Girls Given Risky Meds Don't Get Contraceptive Advice. nlm.nih.gov. December 16, 2015. Study examines young women taking drugs that cause birth defects and finds most aren't cautioned. New research from a Midwestern hospital suggests a wide majority of teen girls and young women fail to get information about contraceptives when they take medications that could cause birth defects. At issue are so-called "teratogenic" medications, used for conditions ranging from acne to anxiety, that boost the risk of birth defects when taken during pregnancy.
Physicians often tell sexually active women to take birth control while they're on the drugs to avoid becoming pregnant, but it's unclear whether younger females routinely get the same kind of guidance.
In the new study, researchers examined the medical records of nearly 1,700 females aged 14 to 25 who received just over 4,500 prescriptions for teratogenic medications in more than 4,100 visits from 2008-2012. All the participants had visited a large, unidentified pediatric medical center in the Midwest.
"Seventy percent of teens prescribed these medications likely did not receive important information, leaving them at risk should they become pregnant," noted the study's lead author, Stephani Stancil, a nurse practitioner with Children's Mercy Hospitals and Clinics in Kansas City, Mo.
"There is a huge opportunity for improvement," she said.
The five most commonly prescribed teratogenic drugs, in descending order, were topiramate (Topamax), which treats seizures and migraine headaches; methotrexate (Trexall, Rasuvo), a cancer drug; diazepam (Valium, Diastat), a tranquilizer for anxiety; isotretinoin (Claravis, Sotret, Myorisan), a drug for severe acne; and enalapril (Vasotec), which treats high blood pressure.
"Many of the medications in our study are used to treat chronic conditions where a safer alternative may not be appropriate or feasible," Stancil noted.
Physicians also prescribed a variety of other drugs that could cause side effects, including several that are commonly used for anxiety like clonazepam (Klonopin), lorazepam (Ativan) and alprazolam (Xanax).
The researchers pored over the medical records in search of indications that the physicians talked to the patients -- with an average age of 16 -- about contraception. Overall, physicians appeared to discuss birth control during only 29 percent of office visits.
Among the three types of doctors most likely to prescribe these drugs, 47 percent of dermatologists reported talking about birth control while only 16 percent of neurologists and 28 percent of cancer doctors did, the researchers reported.
Laura Borgelt, an associate dean at the University of Colorado Skaggs School of Pharmacy and Pharmaceutical Sciences in Aurora, said specialist physicians may assume that a patient's primary doctor would be handling discussions about contraception. "The specialist might not be the one to prescribe the birth control pill, but it's important to discuss what the concerns are and why being on a contraceptive is so important," she noted.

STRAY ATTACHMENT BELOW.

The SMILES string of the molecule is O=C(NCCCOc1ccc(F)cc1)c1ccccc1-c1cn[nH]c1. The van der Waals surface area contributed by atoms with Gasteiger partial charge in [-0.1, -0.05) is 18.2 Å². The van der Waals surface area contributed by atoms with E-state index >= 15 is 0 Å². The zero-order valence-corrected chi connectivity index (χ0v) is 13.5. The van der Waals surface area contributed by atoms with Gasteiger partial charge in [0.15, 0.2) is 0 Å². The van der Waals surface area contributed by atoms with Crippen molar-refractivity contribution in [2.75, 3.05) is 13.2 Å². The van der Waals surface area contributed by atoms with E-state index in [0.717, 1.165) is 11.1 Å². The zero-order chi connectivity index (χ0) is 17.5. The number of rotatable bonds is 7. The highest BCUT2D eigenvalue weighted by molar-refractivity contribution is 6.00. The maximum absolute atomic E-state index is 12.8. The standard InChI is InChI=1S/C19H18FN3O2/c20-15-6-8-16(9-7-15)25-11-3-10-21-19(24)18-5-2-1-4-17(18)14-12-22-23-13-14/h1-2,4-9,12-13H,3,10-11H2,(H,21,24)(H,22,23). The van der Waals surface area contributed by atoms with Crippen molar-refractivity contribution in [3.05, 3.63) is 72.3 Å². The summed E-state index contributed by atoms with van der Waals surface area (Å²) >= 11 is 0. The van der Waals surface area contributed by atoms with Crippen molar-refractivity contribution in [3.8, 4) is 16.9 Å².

The study does leave some unanswered questions: It's not clear how often physicians simply talked to their patients about the risk of birth defects without talking about contraception. Nor is it known whether any of the females in the study became pregnant, making it unclear whether any failures to discuss contraception lead to birth defects.
What to do?
"Discussing the risk of causing birth defects should go hand-in-hand with discussing ways to reduce this risk," Stancil said. Indeed, the study contends that it's "unacceptable" for physicians to prescribe these drugs in these cases without discussing a patient's sexual history. A proper discussion, Stancil said, would include details about abstinence, condom use and birth control pills.
It is also not clear if physicians within church-affiliated medical systems -- like Catholic hospitals -- would be more likely to avoid discussions of contraception due to religious beliefs. According to Stancil, the children's hospital in the study is not affiliated with a religious organization.
Moving forward, raising more awareness of these issues among physicians is a "good first step" toward better care, Stancil said. She added that researchers are developing ways for health care providers to ask questions more efficiently and provide recommendations to patients.
Dr. Catherine Stika, an associate professor of clinical obstetrics and gynecology at Northwestern University Feinberg School of Medicine in Chicago, said doctors "have to take responsibility for the broader medical effects of the drugs they are prescribing."
Better education of physicians can help, she added, especially regarding contraceptive options and the risk in some cases that these kinds of medications will reduce the effectiveness of hormonal contraception like birth control pills.
Also, she said, electronic health records could alert physicians to issues involving these medications and information sheets given to patients could include bolder warnings.
The study appears in the January 2016 issue of Pediatrics.
SOURCES: Stephani Stancil, APRN, nurse practitioner, divisions of adolescent medicine and clinical pharmacology, Children's Mercy Hospitals and Clinics, Kansas City, Mo., and graduate student, division of pharmacology and toxicology, University of Missouri-Kansas City; Laura Borgelt, Pharm.D., associate dean, administration and operations, and professor, departments of clinical pharmacy and family medicine, University of Colorado Skaggs School of Pharmacy and Pharmaceutical Sciences, Aurora, Colo.; Catherine Stika, M.D., associate professor, clinical obstetrics and gynecology, Northwestern University Feinberg School of Medicine, Chicago; January 2016, Pediatrics